Ventricular tachycardia vs. Left bundle branch block?

During a stress test i got misdiagnosed. The 2 nurses present thought i was in VT but really was a LBBB(which they kind of scared me!) How often does that misdiagnoses happen?

Can a stress test confirm that blockage in the arteries is NOT present?

Also can a LBBB make a stress test inconclusive regarding blockage during a stress test?

How common is LBBB?

6 Answers

  • 1 decade ago
    Favorite Answer

    If someone has proper training in the interpretation of an EKG, then they should NEVER confuse ventricular tachycardia or left bundle branch block. They are very easily distinguished from each other by looking at the appearance in different leads. Untrained individuals may easily confuse V. Tach and LBBB, because they are both associated with a wide QRS complex.

    First, stress tests detect significant blockages in the arteries that supply the heart. It is possible to have small, non-significant blockages (blockage < 30%) and have a normal stress test. These blockages are likely to not have clinical symptoms and may not ever lead to any problems. The results of the stress test are dependent on your pretest probability of having heart disease, which is the likelihood that you have heart disease. If someone is young and healthy with no risk factors for heart disease, then they would have a low pretest probability of heart disease. If this is the case, then a normal stress test then the likelihood that you will have a heart attack or other cardiac event in the next few years is virtually zero. If you have classic symptoms of heart disease and multiple risk factors, then you would have a high pretest probability. If this is the case, then a negative stress test is not helpful, because the doctor's suspicion is still high. For this reason, stress test should be avoided in most patients with high pretest probability of coronary artery disease and they should proceed to cardiac catheterization where the vessels are directly visualized. Intermediate pretest probability is a risk between high and low, and stress test is most useful in this case. The results of the stress test should be interpreted with the person's risk factors in mind. Sorry to go through all that, but I just wanted to point out it is more complicated and not just black or white. I do not know your risk factors or likelihood of heart disease in your case. It also depends on the type of stress test (Exercise vs. Chemical) and whether imaging (Echocardiogram or Nuclear imaging) was used. Exercise stress tests are the best for predicting the likelihood of death from heart disease. If you can complete the Bruce Protocol on exercise (treadmill) stress testing, then the likelihood that you have significant heart disease is low and your chance of death from heart disease in the next year is very low. Imaging improves the results of the stress test.

    LBBB interfere with the EKG interpretation of a stress test, because it is associated with changes in the ST segments and T waves which are what is analyzed during the stress. Therefore imaging with Echocardiogram or Nuclear imaging is required for stress tests in a person with LBBB. LBBB is not uncommon. The incidence of LBBB increases with age. In a study of Swedish men, the incidence was 0.4 percent at age 50, 2.3 percent by age 75, and 5.7 percent by age 80. LBBB in young individuals is usually not associated with an underlying condition. In older people it can be related to underlying heart conditions or degeneration of the conduction pathways of the heart with age.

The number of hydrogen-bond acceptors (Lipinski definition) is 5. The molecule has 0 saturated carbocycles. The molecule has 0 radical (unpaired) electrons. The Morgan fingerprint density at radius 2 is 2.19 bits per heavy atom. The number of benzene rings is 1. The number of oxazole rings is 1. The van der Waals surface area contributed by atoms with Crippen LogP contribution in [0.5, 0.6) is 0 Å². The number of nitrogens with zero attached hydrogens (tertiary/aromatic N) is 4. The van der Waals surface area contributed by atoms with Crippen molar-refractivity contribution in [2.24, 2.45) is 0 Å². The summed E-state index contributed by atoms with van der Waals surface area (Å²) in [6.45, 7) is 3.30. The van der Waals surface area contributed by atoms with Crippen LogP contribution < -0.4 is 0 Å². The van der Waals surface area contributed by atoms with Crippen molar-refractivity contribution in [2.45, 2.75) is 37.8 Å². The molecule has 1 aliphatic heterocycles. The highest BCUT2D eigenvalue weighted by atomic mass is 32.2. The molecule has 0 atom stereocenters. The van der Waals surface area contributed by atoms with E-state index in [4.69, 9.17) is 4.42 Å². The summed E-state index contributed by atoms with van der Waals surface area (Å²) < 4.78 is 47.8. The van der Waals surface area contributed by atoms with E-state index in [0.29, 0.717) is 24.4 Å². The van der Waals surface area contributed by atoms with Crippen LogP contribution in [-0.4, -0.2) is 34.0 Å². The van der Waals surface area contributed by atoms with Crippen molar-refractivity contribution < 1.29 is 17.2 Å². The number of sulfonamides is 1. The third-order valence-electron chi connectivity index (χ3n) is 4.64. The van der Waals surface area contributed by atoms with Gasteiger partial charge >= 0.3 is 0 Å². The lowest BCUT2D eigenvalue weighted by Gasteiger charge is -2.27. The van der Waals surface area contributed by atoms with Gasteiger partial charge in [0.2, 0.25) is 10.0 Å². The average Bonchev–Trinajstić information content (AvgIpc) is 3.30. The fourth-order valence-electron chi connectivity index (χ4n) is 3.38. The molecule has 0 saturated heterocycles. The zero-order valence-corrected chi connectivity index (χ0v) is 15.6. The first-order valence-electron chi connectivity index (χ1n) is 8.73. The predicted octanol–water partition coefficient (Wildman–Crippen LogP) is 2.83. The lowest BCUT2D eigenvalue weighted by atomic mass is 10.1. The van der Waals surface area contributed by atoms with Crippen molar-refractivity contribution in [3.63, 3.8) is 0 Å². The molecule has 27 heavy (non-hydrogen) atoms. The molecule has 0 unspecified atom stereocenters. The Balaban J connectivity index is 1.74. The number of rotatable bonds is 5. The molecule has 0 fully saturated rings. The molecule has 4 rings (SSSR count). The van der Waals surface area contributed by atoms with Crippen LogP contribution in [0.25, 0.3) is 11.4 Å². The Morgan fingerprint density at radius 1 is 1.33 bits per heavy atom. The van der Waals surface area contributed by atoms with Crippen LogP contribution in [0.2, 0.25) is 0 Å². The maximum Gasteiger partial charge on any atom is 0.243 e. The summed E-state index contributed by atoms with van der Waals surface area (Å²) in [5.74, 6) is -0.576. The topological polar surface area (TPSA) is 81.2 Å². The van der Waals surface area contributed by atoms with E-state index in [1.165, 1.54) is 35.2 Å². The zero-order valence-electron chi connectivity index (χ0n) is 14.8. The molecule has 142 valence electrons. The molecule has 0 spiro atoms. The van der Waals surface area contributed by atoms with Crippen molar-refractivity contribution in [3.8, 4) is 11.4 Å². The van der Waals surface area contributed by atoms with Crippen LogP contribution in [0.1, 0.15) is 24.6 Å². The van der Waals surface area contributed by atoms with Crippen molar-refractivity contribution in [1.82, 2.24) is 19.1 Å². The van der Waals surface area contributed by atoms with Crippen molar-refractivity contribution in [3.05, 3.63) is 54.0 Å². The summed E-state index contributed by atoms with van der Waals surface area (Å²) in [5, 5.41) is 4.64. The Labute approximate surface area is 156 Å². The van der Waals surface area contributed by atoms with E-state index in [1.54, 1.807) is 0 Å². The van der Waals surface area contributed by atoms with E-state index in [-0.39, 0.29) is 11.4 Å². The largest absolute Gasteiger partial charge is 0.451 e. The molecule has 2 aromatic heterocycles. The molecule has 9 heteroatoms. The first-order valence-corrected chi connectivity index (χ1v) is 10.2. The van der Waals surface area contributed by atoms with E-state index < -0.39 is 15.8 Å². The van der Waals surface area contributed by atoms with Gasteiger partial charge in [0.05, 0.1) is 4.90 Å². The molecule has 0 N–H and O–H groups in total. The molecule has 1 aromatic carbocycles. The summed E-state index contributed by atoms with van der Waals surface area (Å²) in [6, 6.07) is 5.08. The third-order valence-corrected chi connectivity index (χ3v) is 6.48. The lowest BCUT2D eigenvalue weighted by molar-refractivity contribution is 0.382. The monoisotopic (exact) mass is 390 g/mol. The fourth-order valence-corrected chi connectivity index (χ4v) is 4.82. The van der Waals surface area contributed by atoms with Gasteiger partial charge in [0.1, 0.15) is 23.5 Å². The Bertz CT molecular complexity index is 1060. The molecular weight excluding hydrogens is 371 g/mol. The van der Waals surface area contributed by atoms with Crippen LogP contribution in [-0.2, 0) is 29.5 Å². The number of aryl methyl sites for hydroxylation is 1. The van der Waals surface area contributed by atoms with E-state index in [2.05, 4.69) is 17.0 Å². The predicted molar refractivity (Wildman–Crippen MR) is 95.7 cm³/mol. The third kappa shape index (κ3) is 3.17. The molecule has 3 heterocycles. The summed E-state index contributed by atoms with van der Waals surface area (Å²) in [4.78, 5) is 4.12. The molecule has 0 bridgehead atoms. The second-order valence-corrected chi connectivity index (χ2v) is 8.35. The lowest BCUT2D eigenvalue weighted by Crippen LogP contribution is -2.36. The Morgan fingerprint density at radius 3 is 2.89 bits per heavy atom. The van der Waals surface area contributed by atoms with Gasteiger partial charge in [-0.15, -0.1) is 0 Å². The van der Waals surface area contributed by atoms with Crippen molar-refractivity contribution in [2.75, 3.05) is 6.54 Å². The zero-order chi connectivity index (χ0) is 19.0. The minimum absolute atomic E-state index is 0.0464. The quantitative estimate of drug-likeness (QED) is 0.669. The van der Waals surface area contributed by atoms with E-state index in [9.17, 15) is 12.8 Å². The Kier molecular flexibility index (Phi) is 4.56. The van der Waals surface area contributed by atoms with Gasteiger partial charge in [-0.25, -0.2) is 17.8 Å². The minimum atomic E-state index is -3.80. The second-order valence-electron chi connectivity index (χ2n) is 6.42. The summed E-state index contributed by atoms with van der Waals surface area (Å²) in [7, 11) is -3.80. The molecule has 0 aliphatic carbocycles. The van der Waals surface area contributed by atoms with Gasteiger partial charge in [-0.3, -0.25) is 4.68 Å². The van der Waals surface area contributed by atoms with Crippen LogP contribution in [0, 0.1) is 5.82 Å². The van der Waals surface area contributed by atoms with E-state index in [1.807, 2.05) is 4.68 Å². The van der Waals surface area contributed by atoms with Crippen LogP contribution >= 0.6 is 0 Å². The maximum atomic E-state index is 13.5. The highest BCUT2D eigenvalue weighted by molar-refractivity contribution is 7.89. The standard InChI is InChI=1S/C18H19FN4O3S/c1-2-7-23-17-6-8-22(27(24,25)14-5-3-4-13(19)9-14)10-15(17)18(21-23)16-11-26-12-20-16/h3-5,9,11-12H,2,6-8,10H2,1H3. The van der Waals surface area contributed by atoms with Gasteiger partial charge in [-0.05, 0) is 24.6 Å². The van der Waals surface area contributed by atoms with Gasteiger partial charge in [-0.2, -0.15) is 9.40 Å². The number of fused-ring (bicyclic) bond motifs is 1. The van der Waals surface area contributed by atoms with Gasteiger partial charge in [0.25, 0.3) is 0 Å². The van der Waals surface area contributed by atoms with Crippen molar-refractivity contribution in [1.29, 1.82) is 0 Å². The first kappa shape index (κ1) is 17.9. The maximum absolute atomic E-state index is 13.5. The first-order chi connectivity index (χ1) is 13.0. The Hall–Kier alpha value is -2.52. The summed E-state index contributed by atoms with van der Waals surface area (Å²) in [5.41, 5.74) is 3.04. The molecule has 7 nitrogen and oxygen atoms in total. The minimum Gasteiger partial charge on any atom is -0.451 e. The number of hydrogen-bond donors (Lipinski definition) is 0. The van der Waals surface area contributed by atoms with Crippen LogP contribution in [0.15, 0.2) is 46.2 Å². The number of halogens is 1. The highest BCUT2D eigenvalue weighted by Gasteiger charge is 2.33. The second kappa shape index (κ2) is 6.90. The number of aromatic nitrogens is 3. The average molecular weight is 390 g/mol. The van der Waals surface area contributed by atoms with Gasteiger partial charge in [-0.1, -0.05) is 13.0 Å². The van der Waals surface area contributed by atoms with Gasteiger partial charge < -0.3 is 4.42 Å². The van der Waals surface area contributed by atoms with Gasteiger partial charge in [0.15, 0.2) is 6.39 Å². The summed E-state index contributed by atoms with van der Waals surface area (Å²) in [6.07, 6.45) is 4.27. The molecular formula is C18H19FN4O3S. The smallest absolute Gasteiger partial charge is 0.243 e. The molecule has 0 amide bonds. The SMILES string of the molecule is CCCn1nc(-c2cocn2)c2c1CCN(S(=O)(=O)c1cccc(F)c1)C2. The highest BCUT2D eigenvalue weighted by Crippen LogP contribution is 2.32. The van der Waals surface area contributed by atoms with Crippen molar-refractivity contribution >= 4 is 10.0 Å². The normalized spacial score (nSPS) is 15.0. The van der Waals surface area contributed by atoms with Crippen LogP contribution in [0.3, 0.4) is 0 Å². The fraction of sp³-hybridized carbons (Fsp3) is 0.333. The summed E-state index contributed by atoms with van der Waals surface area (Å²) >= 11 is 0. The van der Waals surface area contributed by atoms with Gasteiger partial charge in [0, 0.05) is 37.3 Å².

Source(s): Physician
  • 1 decade ago

    LBBB should not confuse with VT.Because in LBBB the impulse is supper ventricle and should show P WAVE and VT impulse is start in ventricle and will not see P wave(or cover by V activity)VT is fast rhyme and LBBB is not,unless SVTC.Both has widen QRS complex(more then 0.1 second) and may have ST change.LBBB is due to the pathway go to L ventricle is block(due to degeneration or damage during MI).The impulse reach to L ventricle is much delay and result of abnormal EKG.This is pretty common due to arteriosclerosis of the heart.Blockage of the artery and blockage of the pathway is two thing but may related.Stress test positive for ASHD is ST change when in exercise that mean not enough oxygen to supply to the heart muscles.Yes, since positive ASHD and LBBB both show ST change some time may differcult to make the diagnosis.

  • Anonymous
    1 decade ago

    LBBB's are fairly common and often people never know they have them. It can make reading the EKG a bit inconclusive. For a better study you should have a nuclear cardiac stress test.

    Basically they take pictures before and after your stress.

    It is common for people who are inexperienced to confuse a VT and LBBB.

    Basically I wouldn't worry about the LBBB. If you went for a good amount of time on the treadmill with no chest discomfort and no abnormal shortness of breath you are probably in the clear with a blockage, but the best diagnostic tool we have short of cathing you is the nuclear imaging portion of a stress test.

    Source(s): Paramedic and Cardiac Stress Technician.
  • Irene
    Lv 4
    4 years ago

    No and no. Once your heart is enlarged, it doesn't go back to normal. A right bundle branch block is benign and someone can live a productive life with it. If this person has these problems, blood pressure medicines might be the only choice along with dietary changes and exercise. If the left side of the heart is enlarged (depending on how bad it is), the heart has a difficult time pumping the blood. Left sided heart problems causes issues with the lungs, such as congestion and or pulmonary edema. Just be careful. Watch the salt intake. Best wishes.

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  • lynall
    Lv 4
    3 years ago

    Lbbb Stress Test

  • 3 years ago


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